Child sexual abuse compensation could be paid in state schemes

By Jane Lee
Sydney Morning Herald
March 15, 2016

NSW and Victoria have promised to become funders of last resort, where institutions no longer existed to compensate survivors, but only if a national redress scheme is established.
Photo by Craig Sillitoe

[with video]

Child sexual abuse survivors have joined the Catholic Church to call on the Turnbull government to commit to a national redress scheme, fearing they will receive different levels of compensation, depending on where they were abused, through state-run schemes.

The Royal Commission into Institutional Responses to Child Sexual Abuse last year recommended the federal government establish a single national redress scheme for 60,000 survivors, which it said was "the most effective structure for ensuring justice for survivors" and the most cost-efficient model. The "next-best option" was for state and territory governments to run their own schemes, it said.

Social Services Minister Christian Porter told Parliament earlier this month that the government was working on a nationally consistent approach for state and territory schemes. This was because a single national scheme would require all states and territories to agree to it and South Australia had already indicated it did not.

Adults Surviving Child Abuse (ASCA), the Care Leavers Australia Network (CLAN), the church's Truth Justice and Healing Council, the Australian Council of Social Services and People with Disabilities Australia said in a joint statement a national scheme was needed to deliver "consistent and fair access, as well as treatment for survivors – regardless of the institution and its characteristics in which the abuse occurred and no matter where they live."

ASCA president Dr Cathy Kezelman said that while the federal government could not force states and territories to participate in a national redress scheme, there was a much better chance of consistent outcomes if all levels of government were accountable to one independent body.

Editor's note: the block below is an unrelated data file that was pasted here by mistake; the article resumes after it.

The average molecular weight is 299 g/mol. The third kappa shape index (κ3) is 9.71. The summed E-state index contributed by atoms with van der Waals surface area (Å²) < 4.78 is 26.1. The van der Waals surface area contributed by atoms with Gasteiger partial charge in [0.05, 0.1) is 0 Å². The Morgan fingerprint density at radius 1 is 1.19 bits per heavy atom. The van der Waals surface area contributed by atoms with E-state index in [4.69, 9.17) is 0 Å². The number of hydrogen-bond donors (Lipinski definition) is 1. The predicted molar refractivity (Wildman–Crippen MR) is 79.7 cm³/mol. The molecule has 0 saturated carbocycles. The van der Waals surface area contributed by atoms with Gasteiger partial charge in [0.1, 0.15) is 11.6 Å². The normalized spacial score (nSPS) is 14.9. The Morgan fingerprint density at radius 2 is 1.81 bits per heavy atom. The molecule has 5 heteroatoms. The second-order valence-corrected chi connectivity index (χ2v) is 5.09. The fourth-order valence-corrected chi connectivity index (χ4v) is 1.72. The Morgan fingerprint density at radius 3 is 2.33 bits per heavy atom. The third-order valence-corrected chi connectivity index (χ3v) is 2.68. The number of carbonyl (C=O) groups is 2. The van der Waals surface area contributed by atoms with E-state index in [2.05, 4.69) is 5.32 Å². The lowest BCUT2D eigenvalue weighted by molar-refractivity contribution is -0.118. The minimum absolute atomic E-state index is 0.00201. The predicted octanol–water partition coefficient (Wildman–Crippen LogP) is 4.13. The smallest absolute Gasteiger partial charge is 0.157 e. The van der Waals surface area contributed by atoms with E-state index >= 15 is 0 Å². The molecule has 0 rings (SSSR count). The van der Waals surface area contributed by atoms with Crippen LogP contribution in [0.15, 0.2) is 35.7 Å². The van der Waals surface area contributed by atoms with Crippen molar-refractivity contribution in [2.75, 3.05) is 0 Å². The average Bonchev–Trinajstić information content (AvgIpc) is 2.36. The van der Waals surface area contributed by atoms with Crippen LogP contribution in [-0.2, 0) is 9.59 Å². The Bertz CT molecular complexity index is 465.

"It's far more complex to have disparate schemes . . . what is optimal for (survivors is) having one place to go which is well-managed and sustainable, contributed to appropriately by governments and accountable institutions so it will meet the needs of survivors coming forward over time."

Survivors had had bad experiences with various state-run schemes, she said, citing a Western Australian scheme that slashed the maximum amount available to survivors when the government changed, from $80,000 to $45,000, after it realised more survivors than expected had been severely abused.

Mr Porter was responsible for administering the less-generous scheme as Western Australia's then-attorney-general.

NSW and Victoria have promised to become funders of last resort, where institutions no longer existed to compensate survivors, but only if a national redress scheme is established.

Opposition leader Bill Shorten has pledged that Labor will spend $33 million to implement a national redress scheme if elected. This would include $20 million for an agency and advisory council to work with all levels of government to develop and operate the scheme.

Fairfax has sought comment from Attorney-General George Brandis' office.



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